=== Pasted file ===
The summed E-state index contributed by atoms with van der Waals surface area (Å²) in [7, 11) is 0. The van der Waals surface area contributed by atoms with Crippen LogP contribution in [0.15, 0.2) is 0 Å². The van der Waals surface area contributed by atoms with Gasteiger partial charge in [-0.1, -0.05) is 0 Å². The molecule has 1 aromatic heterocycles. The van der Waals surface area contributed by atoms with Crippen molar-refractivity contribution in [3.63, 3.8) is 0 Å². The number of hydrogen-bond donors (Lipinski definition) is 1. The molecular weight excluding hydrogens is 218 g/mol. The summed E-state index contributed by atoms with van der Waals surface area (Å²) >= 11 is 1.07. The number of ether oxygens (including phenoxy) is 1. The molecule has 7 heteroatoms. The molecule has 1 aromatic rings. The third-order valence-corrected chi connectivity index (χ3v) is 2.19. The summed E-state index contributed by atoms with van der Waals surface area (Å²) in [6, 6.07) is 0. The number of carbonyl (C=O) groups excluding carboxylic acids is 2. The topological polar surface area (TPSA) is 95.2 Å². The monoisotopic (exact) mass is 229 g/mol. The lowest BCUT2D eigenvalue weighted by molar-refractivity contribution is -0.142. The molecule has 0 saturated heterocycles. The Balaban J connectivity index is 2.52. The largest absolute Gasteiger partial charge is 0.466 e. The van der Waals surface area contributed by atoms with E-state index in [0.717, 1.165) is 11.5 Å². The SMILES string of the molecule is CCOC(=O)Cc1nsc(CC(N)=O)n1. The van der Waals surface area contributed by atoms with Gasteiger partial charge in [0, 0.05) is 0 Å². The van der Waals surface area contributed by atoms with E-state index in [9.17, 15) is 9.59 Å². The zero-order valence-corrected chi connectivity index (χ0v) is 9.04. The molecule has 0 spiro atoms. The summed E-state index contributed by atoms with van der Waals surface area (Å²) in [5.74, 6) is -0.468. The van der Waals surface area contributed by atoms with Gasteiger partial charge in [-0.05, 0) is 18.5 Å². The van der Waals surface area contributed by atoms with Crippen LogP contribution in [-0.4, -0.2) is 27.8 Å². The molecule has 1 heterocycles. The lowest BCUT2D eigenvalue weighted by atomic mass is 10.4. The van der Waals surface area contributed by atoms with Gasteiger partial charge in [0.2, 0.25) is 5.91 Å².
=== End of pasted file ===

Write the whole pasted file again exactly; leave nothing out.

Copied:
The summed E-state index contributed by atoms with van der Waals surface area (Å²) in [7, 11) is 0. The van der Waals surface area contributed by atoms with Crippen LogP contribution in [0.15, 0.2) is 0 Å². The van der Waals surface area contributed by atoms with Gasteiger partial charge in [-0.1, -0.05) is 0 Å². The molecule has 1 aromatic heterocycles. The van der Waals surface area contributed by atoms with Crippen molar-refractivity contribution in [3.63, 3.8) is 0 Å². The number of hydrogen-bond donors (Lipinski definition) is 1. The molecular weight excluding hydrogens is 218 g/mol. The summed E-state index contributed by atoms with van der Waals surface area (Å²) >= 11 is 1.07. The number of ether oxygens (including phenoxy) is 1. The molecule has 7 heteroatoms. The molecule has 1 aromatic rings. The third-order valence-corrected chi connectivity index (χ3v) is 2.19. The summed E-state index contributed by atoms with van der Waals surface area (Å²) in [6, 6.07) is 0. The number of carbonyl (C=O) groups excluding carboxylic acids is 2. The topological polar surface area (TPSA) is 95.2 Å². The monoisotopic (exact) mass is 229 g/mol. The lowest BCUT2D eigenvalue weighted by molar-refractivity contribution is -0.142. The molecule has 0 saturated heterocycles. The Balaban J connectivity index is 2.52. The largest absolute Gasteiger partial charge is 0.466 e. The van der Waals surface area contributed by atoms with E-state index in [0.717, 1.165) is 11.5 Å². The SMILES string of the molecule is CCOC(=O)Cc1nsc(CC(N)=O)n1. The van der Waals surface area contributed by atoms with Gasteiger partial charge in [0, 0.05) is 0 Å². The van der Waals surface area contributed by atoms with E-state index in [9.17, 15) is 9.59 Å². The zero-order valence-corrected chi connectivity index (χ0v) is 9.04. The molecule has 0 spiro atoms. The summed E-state index contributed by atoms with van der Waals surface area (Å²) in [5.74, 6) is -0.468. The van der Waals surface area contributed by atoms with Gasteiger partial charge in [-0.05, 0) is 18.5 Å². The van der Waals surface area contributed by atoms with Crippen LogP contribution in [-0.4, -0.2) is 27.8 Å². The molecule has 1 heterocycles. The lowest BCUT2D eigenvalue weighted by atomic mass is 10.4. The van der Waals surface area contributed by atoms with Gasteiger partial charge in [0.2, 0.25) is 5.91 Å².